A man searched for decades to find the newborn girl he rescued from likely death. Now, the mystery is finally solved. After nearly 60 years, the two reunited Sunday.
Dave Hickman says it was by the grace of God that he heard a noise in the woods while he was hunting in southern Indiana at age 14. What he found there would change his life forever.
Hickman recalled, "September 22, 1955, I'd been hunting with my grandfather. And I kept hearing a very odd sound. It wasn't the sound of a baby crying, it was more of a soft cooing sound. I said, 'I have to find out what this is.' So I started walking up the fence."
"I got on top of the fence, I looked down, and there was a little baby. She was soaking wet. Her lips were blue. She was just wrapped in a towel. My grandfather said, 'We have to do something real quick, we have to get help for the baby'."
Hickman and his grandfather called the authorities, who brought the newborn to a hospital where she was treated and given a name -- Roseann Wayne. A few months later, Hickman was given a moment to say goodbye.
"They handed her to me and they said, 'She's being adopted next week.' They had her wrapped in a blanket. She was sound asleep. So I got to say goodbye to her."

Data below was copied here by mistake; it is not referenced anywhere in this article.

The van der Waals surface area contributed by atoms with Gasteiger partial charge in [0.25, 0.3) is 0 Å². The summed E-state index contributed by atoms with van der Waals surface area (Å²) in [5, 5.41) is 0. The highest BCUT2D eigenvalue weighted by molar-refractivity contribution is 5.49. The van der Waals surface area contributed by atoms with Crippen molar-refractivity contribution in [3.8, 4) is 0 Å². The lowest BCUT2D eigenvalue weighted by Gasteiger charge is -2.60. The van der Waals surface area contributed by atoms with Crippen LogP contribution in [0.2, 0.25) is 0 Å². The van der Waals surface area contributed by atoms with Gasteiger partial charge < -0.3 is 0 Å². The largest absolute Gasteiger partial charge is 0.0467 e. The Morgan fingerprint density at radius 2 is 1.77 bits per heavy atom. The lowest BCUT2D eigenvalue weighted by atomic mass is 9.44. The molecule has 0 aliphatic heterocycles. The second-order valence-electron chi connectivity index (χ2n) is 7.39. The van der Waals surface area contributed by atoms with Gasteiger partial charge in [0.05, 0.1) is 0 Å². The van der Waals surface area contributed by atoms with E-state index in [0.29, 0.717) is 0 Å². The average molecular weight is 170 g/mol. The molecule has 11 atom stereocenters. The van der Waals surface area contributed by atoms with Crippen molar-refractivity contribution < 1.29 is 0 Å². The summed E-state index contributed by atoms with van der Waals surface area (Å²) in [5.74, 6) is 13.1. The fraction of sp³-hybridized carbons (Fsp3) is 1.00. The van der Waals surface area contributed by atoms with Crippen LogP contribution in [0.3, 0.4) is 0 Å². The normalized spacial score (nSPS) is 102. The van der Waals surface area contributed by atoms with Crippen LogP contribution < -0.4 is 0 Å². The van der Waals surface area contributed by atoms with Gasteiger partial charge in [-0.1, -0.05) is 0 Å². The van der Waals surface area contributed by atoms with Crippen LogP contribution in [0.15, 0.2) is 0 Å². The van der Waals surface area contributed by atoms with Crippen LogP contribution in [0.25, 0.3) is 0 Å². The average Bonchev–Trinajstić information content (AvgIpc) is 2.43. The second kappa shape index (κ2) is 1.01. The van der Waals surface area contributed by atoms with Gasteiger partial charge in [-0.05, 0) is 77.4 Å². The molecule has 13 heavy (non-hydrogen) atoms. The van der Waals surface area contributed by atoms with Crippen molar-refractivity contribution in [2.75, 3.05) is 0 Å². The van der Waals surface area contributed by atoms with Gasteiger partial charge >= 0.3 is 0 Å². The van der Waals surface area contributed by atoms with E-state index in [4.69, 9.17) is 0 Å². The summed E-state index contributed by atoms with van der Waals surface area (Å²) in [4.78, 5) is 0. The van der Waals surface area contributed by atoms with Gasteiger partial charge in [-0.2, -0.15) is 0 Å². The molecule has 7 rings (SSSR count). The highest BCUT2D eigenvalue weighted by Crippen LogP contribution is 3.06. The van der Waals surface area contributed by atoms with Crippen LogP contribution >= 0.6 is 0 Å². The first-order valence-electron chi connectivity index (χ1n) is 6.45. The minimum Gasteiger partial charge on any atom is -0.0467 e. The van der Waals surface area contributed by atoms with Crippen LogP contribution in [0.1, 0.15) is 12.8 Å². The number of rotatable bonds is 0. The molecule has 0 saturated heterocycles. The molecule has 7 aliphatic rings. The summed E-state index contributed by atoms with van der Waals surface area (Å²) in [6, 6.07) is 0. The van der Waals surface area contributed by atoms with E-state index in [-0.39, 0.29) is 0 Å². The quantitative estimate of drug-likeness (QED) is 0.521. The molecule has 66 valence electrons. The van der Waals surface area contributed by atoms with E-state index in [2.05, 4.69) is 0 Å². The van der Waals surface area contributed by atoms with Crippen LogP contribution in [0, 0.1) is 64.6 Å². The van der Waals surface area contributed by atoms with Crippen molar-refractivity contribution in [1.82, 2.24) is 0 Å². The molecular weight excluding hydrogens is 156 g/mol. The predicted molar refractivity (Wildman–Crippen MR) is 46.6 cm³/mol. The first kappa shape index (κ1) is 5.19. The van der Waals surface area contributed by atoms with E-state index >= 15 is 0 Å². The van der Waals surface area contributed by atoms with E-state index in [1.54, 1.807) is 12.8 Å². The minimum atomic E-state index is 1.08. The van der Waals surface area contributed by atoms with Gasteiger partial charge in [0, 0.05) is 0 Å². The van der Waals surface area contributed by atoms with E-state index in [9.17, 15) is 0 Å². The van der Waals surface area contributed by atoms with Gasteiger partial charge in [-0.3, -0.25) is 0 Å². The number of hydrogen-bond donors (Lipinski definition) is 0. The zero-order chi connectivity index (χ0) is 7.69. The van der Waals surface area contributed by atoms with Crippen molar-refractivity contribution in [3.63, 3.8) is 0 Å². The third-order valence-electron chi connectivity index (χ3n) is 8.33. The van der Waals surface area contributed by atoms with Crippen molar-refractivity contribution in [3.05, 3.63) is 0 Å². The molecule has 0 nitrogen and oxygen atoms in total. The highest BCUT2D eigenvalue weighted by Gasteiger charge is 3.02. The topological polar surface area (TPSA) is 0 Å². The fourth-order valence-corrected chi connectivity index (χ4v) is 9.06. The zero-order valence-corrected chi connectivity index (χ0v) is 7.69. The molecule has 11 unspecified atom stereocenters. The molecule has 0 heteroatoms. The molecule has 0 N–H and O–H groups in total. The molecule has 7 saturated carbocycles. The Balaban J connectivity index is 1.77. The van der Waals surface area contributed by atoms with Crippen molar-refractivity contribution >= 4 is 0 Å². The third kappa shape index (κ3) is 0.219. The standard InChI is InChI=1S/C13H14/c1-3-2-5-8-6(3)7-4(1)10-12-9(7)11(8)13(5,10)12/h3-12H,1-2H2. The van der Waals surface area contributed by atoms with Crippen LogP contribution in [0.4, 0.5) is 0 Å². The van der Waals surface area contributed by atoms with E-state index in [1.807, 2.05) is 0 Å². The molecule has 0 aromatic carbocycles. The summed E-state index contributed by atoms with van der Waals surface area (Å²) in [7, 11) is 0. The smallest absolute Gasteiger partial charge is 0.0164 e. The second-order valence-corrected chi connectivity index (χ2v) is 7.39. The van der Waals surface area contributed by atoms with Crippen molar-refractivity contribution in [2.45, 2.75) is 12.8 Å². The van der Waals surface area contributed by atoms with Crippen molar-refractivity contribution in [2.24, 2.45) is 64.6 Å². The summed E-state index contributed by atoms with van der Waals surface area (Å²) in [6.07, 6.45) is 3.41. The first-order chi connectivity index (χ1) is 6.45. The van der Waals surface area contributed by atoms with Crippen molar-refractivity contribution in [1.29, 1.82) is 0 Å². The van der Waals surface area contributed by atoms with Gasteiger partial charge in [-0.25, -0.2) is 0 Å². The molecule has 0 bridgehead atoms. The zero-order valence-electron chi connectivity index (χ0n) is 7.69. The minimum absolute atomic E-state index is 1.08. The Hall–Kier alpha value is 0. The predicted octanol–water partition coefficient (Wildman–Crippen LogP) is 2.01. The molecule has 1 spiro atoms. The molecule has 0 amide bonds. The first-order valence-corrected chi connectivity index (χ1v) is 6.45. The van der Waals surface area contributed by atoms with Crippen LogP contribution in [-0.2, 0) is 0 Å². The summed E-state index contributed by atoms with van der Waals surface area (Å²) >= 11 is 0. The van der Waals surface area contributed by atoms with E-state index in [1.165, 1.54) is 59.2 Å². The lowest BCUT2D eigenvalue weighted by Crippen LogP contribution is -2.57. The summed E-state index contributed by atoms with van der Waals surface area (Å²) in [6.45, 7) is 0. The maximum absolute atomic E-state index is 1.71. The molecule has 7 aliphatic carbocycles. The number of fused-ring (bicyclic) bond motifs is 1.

But Hickman could never forget that little girl, and he spent the next 58 years trying to track her down.
In December of 2013, he decided to make one final attempt to find her.
Retired Wayne County Sheriff John Catey said, "I got contacted by Mr. Hickman, wanting to know if I could figure out how find the girl that he had found in the woods."
In less than two weeks, Catey called back with news.
"(Catey) said, 'Dave write down this name and this phone number - Mary Ellen Suey and her phone number.' I said, 'OK John, I said who's that?' (He said) 'That's your little girl'," Hickman said.
Mary Ellen Suey was re-named by her adoptive parents. And despite a lifetime of happy memories, she always wanted to learn the identity of the teenage boy who saved her life. Then last December her phone rang. It was Hickman.
"I call him my hero here on Earth because if it hadn't been for Dave, I wouldn't be here right now," she said.
Hickman said, "I heard her voice, and I said my name ... and then I lost it."
Suey said, "It was almost like I had known Dave for years."
Ever since that call, Suey has wanted to meet her hero in person. On Sunday, she finally did.
It was 58 years since they first met, but worth the wait. Suey said at the reunion, "It's kind of like Dave's my big brother I, I didn't know I had."
Hickman said, "I've seen that image of her laying in the weeds, and me standing on top of the fence every day of my life. And I'll probably always see that, but at least now I know there's a happy ending."
Authorities never determined who dumped Suey alongside the road. But amazingly, she says she's not angry at her biological parents for abandoning her. She instead chooses to focus on the wonderful life she's been able to live because of Hickman's actions on that day in 1955.